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XY, LLC v. Trans Ova Genetics, LC

United States District Court, D. Colorado

August 9, 2018

XY, LLC, BECKMAN COULTER, INC., and INGURAN, LLC d/b/a STGENETICS, Plaintiffs,
v.
TRANS OVA GENETICS, LC, Defendant.

          ORDER GRANTING MOTION FOR JUDGMENT ON THE PLEADINGS, DENYING MOTION TO AMEND COMPLAINT AS FUTILE, AND DENYING MOTION TO AMEND COUNTERCLAIMS AS MOOT

          William J. Martinez United States District Judge.

         In this lawsuit, Plaintiffs XY, LLC, Beckman Coulter, Inc., and Inguran, LLC (together, “XY”) bring patent infringement claims, as well as certain non-patent claims, against Defendant Trans Ova Genetics, LC (“Trans Ova”). Currently before the Court are three motions:

1. Trans Ova's Rule 12(c) Motion for Judgment on the Pleadings as to U.S. Patent No. RE46, 559 Under 35 U.S.C. § 101 (“Motion for Judgment on the Pleadings”) (ECF No. 138);
2. XY's Motion for Leave to File a Fifth Amended Complaint (“Motion to Amend Complaint”) (ECF No. 137); and
3. Trans Ova's Motion for Leave to File a Second Amended Answer and Counterclaims to Plaintiffs' Fourth Amended Complaint (“Motion to Amend Counterclaims”) (ECF No. 259).

         For the reasons stated below, the Court will grant the Motion for Judgment on the Pleadings, deny the Motion to Amend Complaint as futile, and deny the Motion to Amend Counterclaims as moot.

         I. BACKGROUND

         Broadly speaking, this case centers around technology that attempts to sort, and usually succeeds in sorting, non-human mammalian semen based on whether a sperm cell carries an X chromosome or a Y chromosome. Such “sexed semen” is useful in artificial insemination to ensure the gender of the offspring. One patent related to this technology is U.S. Patent No. RE46, 559 (“559 Patent”). Count XII of XY's Fourth Amended Complaint accuses Trans Ova of infringing “at least claim 1” of the 559 Patent. (ECF No. 74 ¶ 105.)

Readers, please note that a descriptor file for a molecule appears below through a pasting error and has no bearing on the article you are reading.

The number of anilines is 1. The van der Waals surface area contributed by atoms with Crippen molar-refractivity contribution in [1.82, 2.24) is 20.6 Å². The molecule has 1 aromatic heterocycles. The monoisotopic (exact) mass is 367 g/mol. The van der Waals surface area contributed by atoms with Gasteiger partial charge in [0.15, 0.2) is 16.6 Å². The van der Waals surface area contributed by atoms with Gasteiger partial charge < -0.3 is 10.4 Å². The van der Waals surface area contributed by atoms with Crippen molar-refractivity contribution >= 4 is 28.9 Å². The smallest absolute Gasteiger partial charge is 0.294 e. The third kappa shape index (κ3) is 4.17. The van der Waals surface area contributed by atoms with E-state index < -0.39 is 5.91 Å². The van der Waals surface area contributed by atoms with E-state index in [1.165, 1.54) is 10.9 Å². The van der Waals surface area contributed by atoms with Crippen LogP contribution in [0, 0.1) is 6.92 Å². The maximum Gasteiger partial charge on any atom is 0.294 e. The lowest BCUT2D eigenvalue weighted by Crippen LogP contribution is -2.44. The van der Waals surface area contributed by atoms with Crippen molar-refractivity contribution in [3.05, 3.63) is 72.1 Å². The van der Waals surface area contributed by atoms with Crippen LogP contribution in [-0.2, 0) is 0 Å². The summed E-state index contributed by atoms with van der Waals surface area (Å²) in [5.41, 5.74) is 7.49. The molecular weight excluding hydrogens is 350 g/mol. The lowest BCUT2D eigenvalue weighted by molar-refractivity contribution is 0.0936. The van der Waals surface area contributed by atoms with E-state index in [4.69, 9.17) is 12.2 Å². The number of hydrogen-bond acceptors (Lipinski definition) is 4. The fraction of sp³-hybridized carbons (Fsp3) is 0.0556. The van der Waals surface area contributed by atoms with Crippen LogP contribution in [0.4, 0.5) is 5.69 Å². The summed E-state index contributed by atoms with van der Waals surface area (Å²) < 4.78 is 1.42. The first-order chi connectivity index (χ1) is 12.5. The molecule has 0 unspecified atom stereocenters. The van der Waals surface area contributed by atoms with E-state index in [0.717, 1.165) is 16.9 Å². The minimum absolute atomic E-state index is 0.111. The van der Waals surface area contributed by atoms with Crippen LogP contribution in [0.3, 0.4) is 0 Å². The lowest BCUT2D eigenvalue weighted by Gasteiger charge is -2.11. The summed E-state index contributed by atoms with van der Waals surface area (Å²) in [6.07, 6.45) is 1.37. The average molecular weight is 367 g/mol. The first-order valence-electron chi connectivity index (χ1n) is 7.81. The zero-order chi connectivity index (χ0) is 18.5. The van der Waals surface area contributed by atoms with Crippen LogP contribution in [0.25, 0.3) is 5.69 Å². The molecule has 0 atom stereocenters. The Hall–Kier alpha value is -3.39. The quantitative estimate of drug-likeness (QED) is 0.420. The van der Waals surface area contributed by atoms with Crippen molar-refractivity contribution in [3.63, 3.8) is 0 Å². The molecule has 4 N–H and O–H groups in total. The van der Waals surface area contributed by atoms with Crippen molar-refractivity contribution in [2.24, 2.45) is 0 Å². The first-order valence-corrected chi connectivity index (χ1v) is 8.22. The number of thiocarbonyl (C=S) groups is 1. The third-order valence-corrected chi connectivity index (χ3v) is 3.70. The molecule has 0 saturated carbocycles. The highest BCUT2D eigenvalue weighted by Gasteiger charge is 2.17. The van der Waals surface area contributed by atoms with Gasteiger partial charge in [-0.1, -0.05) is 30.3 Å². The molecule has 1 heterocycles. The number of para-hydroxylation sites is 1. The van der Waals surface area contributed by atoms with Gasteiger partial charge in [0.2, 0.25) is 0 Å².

The 559 Patent discloses a method that improves the accuracy of systems designed to detect the differences between “particles” of “at least two populations” during flow cytometry. 559 Patent at Abstract. When the “particles” are sperm cells and the “populations” are X-chromosome cells and Y-chromosome cells, a typical way to distinguish them under the current state of the art is to: (1) apply a special dye that bonds to the chromosomes and will fluoresce when struck with a laser beam; (2) “entrain” each dyed sperm cell in a fluid droplet that moves through a laser beam, causing the dye to fluoresce; (3) use a light-detecting mechanism to judge whether the cell contains an X chromosome or a Y chromosome (X chromosomes contain more DNA and so fluoresce more); (4) apply a charge to the droplet based on whether the light detector has detected an X chromosome or a Y chromosome; and (5) use charged plates to pull the droplet toward the collecting vial for X-chromosome cells or Y-chromosome cells, as the case may be. Id. at 1:53-61, 3:4-63.